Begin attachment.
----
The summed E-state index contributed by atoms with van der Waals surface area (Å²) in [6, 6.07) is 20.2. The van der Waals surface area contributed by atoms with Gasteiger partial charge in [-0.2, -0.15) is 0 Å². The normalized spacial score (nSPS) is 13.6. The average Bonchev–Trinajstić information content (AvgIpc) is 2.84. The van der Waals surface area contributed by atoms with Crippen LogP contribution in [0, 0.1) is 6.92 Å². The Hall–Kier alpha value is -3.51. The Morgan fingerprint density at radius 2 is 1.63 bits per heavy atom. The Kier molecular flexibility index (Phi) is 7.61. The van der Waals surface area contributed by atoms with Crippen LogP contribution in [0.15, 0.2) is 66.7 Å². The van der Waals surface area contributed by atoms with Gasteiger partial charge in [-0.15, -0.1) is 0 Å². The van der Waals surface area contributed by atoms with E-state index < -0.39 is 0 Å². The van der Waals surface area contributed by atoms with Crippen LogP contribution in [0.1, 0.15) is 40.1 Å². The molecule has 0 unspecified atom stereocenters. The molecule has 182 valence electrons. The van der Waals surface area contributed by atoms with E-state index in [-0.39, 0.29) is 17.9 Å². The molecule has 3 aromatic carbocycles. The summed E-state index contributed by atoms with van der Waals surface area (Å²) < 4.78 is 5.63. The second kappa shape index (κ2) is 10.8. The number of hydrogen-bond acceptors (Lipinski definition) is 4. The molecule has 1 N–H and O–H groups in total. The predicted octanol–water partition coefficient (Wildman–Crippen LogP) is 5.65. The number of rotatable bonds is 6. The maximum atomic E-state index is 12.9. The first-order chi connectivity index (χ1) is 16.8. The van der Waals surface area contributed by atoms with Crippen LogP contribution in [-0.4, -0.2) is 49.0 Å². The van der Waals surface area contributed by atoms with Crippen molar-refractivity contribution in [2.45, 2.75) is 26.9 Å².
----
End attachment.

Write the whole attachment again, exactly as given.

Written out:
The summed E-state index contributed by atoms with van der Waals surface area (Å²) in [6, 6.07) is 20.2. The van der Waals surface area contributed by atoms with Gasteiger partial charge in [-0.2, -0.15) is 0 Å². The normalized spacial score (nSPS) is 13.6. The average Bonchev–Trinajstić information content (AvgIpc) is 2.84. The van der Waals surface area contributed by atoms with Crippen LogP contribution in [0, 0.1) is 6.92 Å². The Hall–Kier alpha value is -3.51. The Morgan fingerprint density at radius 2 is 1.63 bits per heavy atom. The Kier molecular flexibility index (Phi) is 7.61. The van der Waals surface area contributed by atoms with Crippen LogP contribution in [0.15, 0.2) is 66.7 Å². The van der Waals surface area contributed by atoms with Gasteiger partial charge in [-0.15, -0.1) is 0 Å². The van der Waals surface area contributed by atoms with E-state index < -0.39 is 0 Å². The van der Waals surface area contributed by atoms with Crippen LogP contribution in [0.1, 0.15) is 40.1 Å². The molecule has 0 unspecified atom stereocenters. The molecule has 182 valence electrons. The van der Waals surface area contributed by atoms with E-state index in [-0.39, 0.29) is 17.9 Å². The molecule has 3 aromatic carbocycles. The summed E-state index contributed by atoms with van der Waals surface area (Å²) < 4.78 is 5.63. The second kappa shape index (κ2) is 10.8. The number of hydrogen-bond acceptors (Lipinski definition) is 4. The molecule has 1 N–H and O–H groups in total. The predicted octanol–water partition coefficient (Wildman–Crippen LogP) is 5.65. The number of rotatable bonds is 6. The maximum atomic E-state index is 12.9. The first-order chi connectivity index (χ1) is 16.8. The van der Waals surface area contributed by atoms with Crippen LogP contribution in [-0.4, -0.2) is 49.0 Å². The van der Waals surface area contributed by atoms with Crippen molar-refractivity contribution in [2.45, 2.75) is 26.9 Å².